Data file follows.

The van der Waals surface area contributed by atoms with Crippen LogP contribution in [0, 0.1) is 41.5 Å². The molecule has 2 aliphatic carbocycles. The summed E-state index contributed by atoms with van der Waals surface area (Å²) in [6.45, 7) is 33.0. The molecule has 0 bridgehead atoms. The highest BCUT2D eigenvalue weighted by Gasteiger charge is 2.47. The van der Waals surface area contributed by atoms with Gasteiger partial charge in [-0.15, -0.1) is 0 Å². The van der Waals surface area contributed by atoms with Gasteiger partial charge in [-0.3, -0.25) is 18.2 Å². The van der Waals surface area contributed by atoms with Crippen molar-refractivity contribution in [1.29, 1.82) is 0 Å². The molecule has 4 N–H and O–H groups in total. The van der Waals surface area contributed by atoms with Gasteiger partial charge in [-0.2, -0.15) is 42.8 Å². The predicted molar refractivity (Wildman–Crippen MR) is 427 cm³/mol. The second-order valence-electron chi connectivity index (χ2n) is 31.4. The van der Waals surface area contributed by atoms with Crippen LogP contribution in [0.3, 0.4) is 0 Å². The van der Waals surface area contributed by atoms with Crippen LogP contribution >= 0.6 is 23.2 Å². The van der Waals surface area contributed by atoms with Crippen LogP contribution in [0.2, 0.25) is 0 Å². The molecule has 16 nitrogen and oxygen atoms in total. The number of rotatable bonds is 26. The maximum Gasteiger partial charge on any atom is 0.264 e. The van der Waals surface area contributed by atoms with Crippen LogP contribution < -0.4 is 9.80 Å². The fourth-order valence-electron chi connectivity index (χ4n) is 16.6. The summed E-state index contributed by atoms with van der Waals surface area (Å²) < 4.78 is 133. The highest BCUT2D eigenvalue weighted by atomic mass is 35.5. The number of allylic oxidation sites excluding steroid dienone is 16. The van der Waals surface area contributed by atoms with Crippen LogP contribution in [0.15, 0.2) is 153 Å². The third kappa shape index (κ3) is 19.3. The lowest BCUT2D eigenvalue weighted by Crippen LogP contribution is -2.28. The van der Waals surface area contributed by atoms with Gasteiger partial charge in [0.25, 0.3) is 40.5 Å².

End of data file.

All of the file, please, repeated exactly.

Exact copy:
The van der Waals surface area contributed by atoms with Crippen LogP contribution in [0, 0.1) is 41.5 Å². The molecule has 2 aliphatic carbocycles. The summed E-state index contributed by atoms with van der Waals surface area (Å²) in [6.45, 7) is 33.0. The molecule has 0 bridgehead atoms. The highest BCUT2D eigenvalue weighted by Gasteiger charge is 2.47. The van der Waals surface area contributed by atoms with Gasteiger partial charge in [-0.15, -0.1) is 0 Å². The van der Waals surface area contributed by atoms with Gasteiger partial charge in [-0.3, -0.25) is 18.2 Å². The van der Waals surface area contributed by atoms with Crippen molar-refractivity contribution in [1.29, 1.82) is 0 Å². The molecule has 4 N–H and O–H groups in total. The van der Waals surface area contributed by atoms with Gasteiger partial charge in [-0.2, -0.15) is 42.8 Å². The predicted molar refractivity (Wildman–Crippen MR) is 427 cm³/mol. The second-order valence-electron chi connectivity index (χ2n) is 31.4. The van der Waals surface area contributed by atoms with Crippen LogP contribution in [0.3, 0.4) is 0 Å². The van der Waals surface area contributed by atoms with Crippen LogP contribution >= 0.6 is 23.2 Å². The van der Waals surface area contributed by atoms with Crippen LogP contribution in [0.2, 0.25) is 0 Å². The molecule has 16 nitrogen and oxygen atoms in total. The number of rotatable bonds is 26. The maximum Gasteiger partial charge on any atom is 0.264 e. The van der Waals surface area contributed by atoms with Crippen LogP contribution < -0.4 is 9.80 Å². The fourth-order valence-electron chi connectivity index (χ4n) is 16.6. The summed E-state index contributed by atoms with van der Waals surface area (Å²) < 4.78 is 133. The highest BCUT2D eigenvalue weighted by atomic mass is 35.5. The number of allylic oxidation sites excluding steroid dienone is 16. The van der Waals surface area contributed by atoms with Crippen LogP contribution in [0.15, 0.2) is 153 Å². The third kappa shape index (κ3) is 19.3. The lowest BCUT2D eigenvalue weighted by Crippen LogP contribution is -2.28. The van der Waals surface area contributed by atoms with Gasteiger partial charge in [0.25, 0.3) is 40.5 Å².